When Zero Becomes Hero
On video game culture and new idols
Blink and you could have missed it.
2015 had been a rough year for Mango — arguably the greatest player of all time. With a handful of super major losses to “inferior” rivals and tournament placements outside the top ten, the field had caught up to him.
Much like the transformation Roger Federer had to make with tennis, Mango found himself in a corner, forced to start learning advanced techniques he had never really needed to rely on in the past.
And during the first large tournament of 2016, it was paying off.
More importantly, people were watching.
Nestled in between two NFL divisional playoff games and a Democratic presidential debate, a San Jose-based tournament that should have been buried beneath the plethora of events scheduled for that Sunday evening, wasn’t.
Genesis 3, a Smash Bros. video game tournament, had briefly managed to unseat America’s favorite past time as a trending Twitterverse topic.
At first glance, the numbers didn’t seem significant — especially considering that the NFL games had concluded a few hours earlier. But for an event being held on a grassroots scale to even challenge a sports entity like American football, it was more than just a blip on the radar.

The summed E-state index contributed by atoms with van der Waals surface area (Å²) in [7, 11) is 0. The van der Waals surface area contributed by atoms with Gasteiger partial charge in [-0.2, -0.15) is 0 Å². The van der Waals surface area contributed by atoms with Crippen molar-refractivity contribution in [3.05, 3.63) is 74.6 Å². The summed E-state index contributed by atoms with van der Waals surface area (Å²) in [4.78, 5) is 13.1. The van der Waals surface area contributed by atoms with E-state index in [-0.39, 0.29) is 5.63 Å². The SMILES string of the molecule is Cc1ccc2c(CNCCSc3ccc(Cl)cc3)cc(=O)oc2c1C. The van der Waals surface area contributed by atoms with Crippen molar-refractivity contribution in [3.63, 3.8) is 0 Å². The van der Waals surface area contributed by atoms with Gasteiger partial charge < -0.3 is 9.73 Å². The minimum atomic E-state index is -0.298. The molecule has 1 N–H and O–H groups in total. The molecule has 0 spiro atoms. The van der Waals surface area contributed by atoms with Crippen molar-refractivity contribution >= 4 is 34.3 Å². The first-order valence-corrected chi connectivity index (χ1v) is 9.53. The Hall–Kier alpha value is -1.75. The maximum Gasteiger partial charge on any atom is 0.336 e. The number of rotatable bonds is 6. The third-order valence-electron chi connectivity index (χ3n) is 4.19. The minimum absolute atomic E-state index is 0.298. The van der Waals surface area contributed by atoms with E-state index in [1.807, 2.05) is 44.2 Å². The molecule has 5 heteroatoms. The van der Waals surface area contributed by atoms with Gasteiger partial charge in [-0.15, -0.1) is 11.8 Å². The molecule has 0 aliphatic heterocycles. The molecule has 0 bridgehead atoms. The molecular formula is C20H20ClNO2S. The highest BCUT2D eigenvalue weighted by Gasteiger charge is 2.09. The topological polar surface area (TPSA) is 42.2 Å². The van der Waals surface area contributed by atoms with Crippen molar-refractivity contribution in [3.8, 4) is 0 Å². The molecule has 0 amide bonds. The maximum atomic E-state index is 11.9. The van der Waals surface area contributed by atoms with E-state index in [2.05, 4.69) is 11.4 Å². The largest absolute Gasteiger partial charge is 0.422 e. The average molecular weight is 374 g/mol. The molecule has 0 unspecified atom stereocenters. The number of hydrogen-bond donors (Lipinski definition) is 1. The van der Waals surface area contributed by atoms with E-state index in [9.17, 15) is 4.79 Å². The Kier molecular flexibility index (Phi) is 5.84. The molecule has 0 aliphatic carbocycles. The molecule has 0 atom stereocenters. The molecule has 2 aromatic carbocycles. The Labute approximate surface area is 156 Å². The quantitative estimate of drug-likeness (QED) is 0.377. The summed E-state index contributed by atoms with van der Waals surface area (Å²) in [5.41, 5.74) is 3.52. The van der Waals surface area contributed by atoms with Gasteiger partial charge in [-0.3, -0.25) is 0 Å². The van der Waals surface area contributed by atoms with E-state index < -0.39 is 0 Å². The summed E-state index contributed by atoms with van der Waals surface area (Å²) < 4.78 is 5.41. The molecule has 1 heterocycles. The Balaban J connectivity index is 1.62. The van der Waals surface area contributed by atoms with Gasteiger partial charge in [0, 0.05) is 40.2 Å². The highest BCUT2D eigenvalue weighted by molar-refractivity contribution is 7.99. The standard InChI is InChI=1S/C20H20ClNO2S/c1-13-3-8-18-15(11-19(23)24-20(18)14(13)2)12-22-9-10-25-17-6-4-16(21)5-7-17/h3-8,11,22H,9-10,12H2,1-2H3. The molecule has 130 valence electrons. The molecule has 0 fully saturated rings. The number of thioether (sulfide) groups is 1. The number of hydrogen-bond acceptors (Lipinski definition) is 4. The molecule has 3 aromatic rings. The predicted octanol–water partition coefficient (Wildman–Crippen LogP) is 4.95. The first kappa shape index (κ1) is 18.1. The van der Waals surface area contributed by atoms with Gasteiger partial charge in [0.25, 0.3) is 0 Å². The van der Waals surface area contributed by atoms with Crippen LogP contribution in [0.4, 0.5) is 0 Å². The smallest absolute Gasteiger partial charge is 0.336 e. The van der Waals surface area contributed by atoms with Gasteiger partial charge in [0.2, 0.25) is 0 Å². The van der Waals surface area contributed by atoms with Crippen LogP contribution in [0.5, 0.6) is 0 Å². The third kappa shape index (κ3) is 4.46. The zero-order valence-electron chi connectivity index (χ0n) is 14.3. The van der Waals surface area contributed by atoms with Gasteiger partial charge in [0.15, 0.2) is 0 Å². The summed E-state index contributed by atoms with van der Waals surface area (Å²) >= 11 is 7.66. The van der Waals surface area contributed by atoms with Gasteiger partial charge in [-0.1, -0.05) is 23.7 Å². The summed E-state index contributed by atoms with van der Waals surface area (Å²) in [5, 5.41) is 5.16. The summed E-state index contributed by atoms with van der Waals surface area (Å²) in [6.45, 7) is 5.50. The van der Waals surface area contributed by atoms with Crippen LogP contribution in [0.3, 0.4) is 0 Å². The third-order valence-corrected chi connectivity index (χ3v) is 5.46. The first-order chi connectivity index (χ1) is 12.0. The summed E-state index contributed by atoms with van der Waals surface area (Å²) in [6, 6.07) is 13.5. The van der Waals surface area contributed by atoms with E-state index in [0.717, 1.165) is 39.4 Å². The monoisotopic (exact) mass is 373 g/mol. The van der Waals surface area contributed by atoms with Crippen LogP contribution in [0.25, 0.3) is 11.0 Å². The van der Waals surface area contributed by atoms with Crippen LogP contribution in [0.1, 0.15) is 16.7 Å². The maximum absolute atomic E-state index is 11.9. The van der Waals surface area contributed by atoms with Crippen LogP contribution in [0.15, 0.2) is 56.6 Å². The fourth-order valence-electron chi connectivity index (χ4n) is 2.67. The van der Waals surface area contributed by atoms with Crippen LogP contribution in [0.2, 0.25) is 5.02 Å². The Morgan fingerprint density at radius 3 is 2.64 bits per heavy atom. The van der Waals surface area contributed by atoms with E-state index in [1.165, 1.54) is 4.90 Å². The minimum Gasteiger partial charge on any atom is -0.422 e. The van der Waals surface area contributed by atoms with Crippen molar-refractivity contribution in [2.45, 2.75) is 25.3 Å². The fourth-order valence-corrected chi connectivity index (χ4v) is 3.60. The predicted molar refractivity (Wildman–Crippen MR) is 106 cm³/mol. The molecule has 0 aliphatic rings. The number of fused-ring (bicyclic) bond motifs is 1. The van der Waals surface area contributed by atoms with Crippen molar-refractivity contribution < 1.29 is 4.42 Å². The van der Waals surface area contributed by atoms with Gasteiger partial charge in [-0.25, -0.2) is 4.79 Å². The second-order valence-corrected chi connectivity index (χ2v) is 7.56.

It was a changing of the old guard.
For years, really decades, video games had occupied a strange corner of our cultural history — often depicted as a destructive taboo that rotted minds and encouraged extreme violence.
Digital pot, targeted for your kids.
While that stereotype still exists today to some degree, it’s decline is accelerating thanks in part to smart phones. We’re living in the age of mobile, and almost anyone with access to a phone can say they’ve dabbled in video gaming of some sort.
Angry Birds, Temple Run, Candy Crush, and a whole host of microtransaction app games continue to monopolize the attention of mobile user eyeballs, with 59% of Americans partaking in the culture.
Gone are the days of the industry catering to 13-year-old boys holed up in their parent’s basements.
They still exist, but now the average gamer is a lot older. And they’re not just men either, with women accounting for 44% of the demographic.
So, maybe we’re collectively playing more games, but does that necessarily mean we’re all watching them too?
To answer that we have to take a look at one of the biggest catalysts that popularized video game spectating — Twitch.
The Rise of Twitch